By Blake Sherman, Contributing Reporter
RIO DE JANEIRO, BRAZIL – In the family trove of Rio’s desired places to live, Flamengo could be considered the middle-child. Especially for those new to the city, the neighborhood is often overlooked or under-appreciated, continually trumped by the sibling Zona Sul (South Zone) neighborhoods like Copacabana or Ipanema.
Although Flamengo’s true value is discerning and somewhat passive, the neighborhood is still one of city’s many gems, and coming more and more from the fringe to being a hot location in the persistently developing Rio de Janeiro.
Flamengo resident, José Roberto Izaias Jr., says that “Flamengo is a sensational neighborhood because it is very familiar, warm and predominantly residential, unlike other neighborhoods of Rio that are amid many commercial spots.”
“Families live here, couples, singles with good financial conditions and students who prefer the tranquility of the neighborhood, the proximity to other areas of the city center and Copacabana as through subway and bus,” he explains.
In the 1960s architect, Lota de Macedo Soare, and landscape designer, Roberto Burle Marx, (designer of Brasília), designed and built the largest urban park in Brazil. A landfill project and the leveling of São Antônio hill brought back the earth from the sea and flattened an area that occupies nearly 1.2 million meters of land.
The Aterro do Flamengo (Flamengo Park) now houses thousands of meters of sandy beaches and several sports facilities. Its bike and jogging path stretches for great distances and offers pedestrians safe exercising from Rio’s ever-turbulent roads.
Izaias considers the park to be, “One of the best and most beautiful recreational facilities in Rio de Janeiro. Every day the residents of the neighborhood go walking, play sports, ride bicycle, skate, or take water from coconut on the beach of the Flamengo and finds themselves with a view of Sugarloaf.”
While the beach does have an amazing view of Guanabara Bay, it is not a recommended swimming spot. Efforts to clean up the waters have increased, and while some do choose to swim in Flamengo, the pollution is still easy to see.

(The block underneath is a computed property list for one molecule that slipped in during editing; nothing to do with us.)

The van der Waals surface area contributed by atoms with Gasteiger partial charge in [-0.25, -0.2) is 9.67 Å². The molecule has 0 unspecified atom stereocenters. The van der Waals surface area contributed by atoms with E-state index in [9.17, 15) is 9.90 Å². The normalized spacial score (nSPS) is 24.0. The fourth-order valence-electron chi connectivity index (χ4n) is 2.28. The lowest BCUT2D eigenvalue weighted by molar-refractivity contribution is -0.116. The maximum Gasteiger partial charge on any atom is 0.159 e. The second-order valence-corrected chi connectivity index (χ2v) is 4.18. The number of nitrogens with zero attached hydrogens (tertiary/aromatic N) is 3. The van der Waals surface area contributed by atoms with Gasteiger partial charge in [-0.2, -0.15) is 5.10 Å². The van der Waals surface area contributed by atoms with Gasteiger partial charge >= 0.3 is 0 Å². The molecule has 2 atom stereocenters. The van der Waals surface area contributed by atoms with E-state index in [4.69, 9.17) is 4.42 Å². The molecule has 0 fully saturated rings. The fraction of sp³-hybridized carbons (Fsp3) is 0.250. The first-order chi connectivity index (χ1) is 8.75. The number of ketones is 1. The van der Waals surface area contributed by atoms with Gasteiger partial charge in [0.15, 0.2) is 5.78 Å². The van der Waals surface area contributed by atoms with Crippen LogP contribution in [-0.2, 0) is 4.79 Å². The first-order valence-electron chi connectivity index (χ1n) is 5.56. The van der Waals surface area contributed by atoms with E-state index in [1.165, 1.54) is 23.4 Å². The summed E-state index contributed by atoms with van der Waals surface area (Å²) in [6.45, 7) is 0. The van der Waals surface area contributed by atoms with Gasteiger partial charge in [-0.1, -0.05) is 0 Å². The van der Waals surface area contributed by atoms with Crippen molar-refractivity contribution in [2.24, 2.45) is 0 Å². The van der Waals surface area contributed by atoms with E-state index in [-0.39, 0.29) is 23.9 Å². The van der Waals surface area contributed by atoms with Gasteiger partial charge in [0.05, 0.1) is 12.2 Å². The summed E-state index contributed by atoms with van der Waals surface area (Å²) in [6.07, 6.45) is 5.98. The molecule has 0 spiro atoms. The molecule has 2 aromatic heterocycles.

With Flamengo’s combinations of beach, park, and proximity to the rest of Rio, it is a neighborhood that stands on its own. Another such reason are the fascinating buildings of Flamengo and their art-deco designs.
Rising popularity and building development is apparent in the construction of the new Flamengo Towers. Schipper Engineering is currently building a new thirteen-floor commercial center at the edges of Flamengo and Catete, with two towers and over four hundred parking spaces.
New arrivals to Rio, and many young professionals are migrating into Flamengo since being priced-out in other areas, and also discovering all that Flamengo has to offer. Yet even Izaias claims that, “Prices are up.”
For the renter, apartments in Flamengo start at approximately R$2,000 for a two-bedroom and go up to R$4,000 for more bedrooms or better amenities. The prices continue to rise in Rio and for those wishing to purchase an apartment in Flamengo the costs for a one-bedroom will start around R$300,000 or for more spacious option, over R$600,000 for a three or four-bedroom apartment (not including waterfront properties).